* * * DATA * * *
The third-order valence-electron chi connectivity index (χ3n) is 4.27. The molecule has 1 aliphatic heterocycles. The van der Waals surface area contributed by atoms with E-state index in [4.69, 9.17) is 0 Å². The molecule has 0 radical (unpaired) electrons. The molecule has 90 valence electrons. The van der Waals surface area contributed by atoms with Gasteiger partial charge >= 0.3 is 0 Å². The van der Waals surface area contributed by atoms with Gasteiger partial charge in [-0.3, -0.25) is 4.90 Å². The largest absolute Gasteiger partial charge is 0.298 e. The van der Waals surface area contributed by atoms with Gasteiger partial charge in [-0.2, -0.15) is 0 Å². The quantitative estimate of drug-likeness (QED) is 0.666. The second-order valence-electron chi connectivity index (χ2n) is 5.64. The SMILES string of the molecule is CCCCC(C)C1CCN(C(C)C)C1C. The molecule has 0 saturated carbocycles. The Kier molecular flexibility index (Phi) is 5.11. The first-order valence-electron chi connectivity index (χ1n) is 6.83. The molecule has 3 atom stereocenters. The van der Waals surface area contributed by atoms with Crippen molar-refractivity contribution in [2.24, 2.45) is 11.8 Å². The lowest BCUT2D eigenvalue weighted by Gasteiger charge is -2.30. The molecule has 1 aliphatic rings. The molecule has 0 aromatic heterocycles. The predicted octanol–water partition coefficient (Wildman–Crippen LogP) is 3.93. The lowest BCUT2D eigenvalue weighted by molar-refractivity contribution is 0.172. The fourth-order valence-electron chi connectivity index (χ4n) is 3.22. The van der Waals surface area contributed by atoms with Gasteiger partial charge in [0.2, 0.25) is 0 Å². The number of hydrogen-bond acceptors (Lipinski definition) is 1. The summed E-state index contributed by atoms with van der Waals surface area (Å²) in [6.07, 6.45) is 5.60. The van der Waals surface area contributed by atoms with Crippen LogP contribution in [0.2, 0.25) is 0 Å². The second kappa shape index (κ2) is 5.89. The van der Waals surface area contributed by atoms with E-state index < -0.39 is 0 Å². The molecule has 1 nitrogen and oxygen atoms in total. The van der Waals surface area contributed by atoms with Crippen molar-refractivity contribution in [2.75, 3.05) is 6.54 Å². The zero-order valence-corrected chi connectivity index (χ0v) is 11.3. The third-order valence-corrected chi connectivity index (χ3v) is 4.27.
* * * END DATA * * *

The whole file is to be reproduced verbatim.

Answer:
The third-order valence-electron chi connectivity index (χ3n) is 4.27. The molecule has 1 aliphatic heterocycles. The van der Waals surface area contributed by atoms with E-state index in [4.69, 9.17) is 0 Å². The molecule has 0 radical (unpaired) electrons. The molecule has 90 valence electrons. The van der Waals surface area contributed by atoms with Gasteiger partial charge >= 0.3 is 0 Å². The van der Waals surface area contributed by atoms with Gasteiger partial charge in [-0.3, -0.25) is 4.90 Å². The largest absolute Gasteiger partial charge is 0.298 e. The van der Waals surface area contributed by atoms with Gasteiger partial charge in [-0.2, -0.15) is 0 Å². The quantitative estimate of drug-likeness (QED) is 0.666. The second-order valence-electron chi connectivity index (χ2n) is 5.64. The SMILES string of the molecule is CCCCC(C)C1CCN(C(C)C)C1C. The molecule has 0 saturated carbocycles. The Kier molecular flexibility index (Phi) is 5.11. The first-order valence-electron chi connectivity index (χ1n) is 6.83. The molecule has 3 atom stereocenters. The van der Waals surface area contributed by atoms with Crippen molar-refractivity contribution in [2.24, 2.45) is 11.8 Å². The lowest BCUT2D eigenvalue weighted by Gasteiger charge is -2.30. The molecule has 1 aliphatic rings. The molecule has 0 aromatic heterocycles. The predicted octanol–water partition coefficient (Wildman–Crippen LogP) is 3.93. The lowest BCUT2D eigenvalue weighted by molar-refractivity contribution is 0.172. The fourth-order valence-electron chi connectivity index (χ4n) is 3.22. The van der Waals surface area contributed by atoms with Gasteiger partial charge in [0.2, 0.25) is 0 Å². The number of hydrogen-bond acceptors (Lipinski definition) is 1. The summed E-state index contributed by atoms with van der Waals surface area (Å²) in [6.07, 6.45) is 5.60. The van der Waals surface area contributed by atoms with Crippen LogP contribution in [0.2, 0.25) is 0 Å². The second kappa shape index (κ2) is 5.89. The van der Waals surface area contributed by atoms with E-state index < -0.39 is 0 Å². The molecule has 1 nitrogen and oxygen atoms in total. The van der Waals surface area contributed by atoms with Crippen molar-refractivity contribution in [2.75, 3.05) is 6.54 Å². The zero-order valence-corrected chi connectivity index (χ0v) is 11.3. The third-order valence-corrected chi connectivity index (χ3v) is 4.27.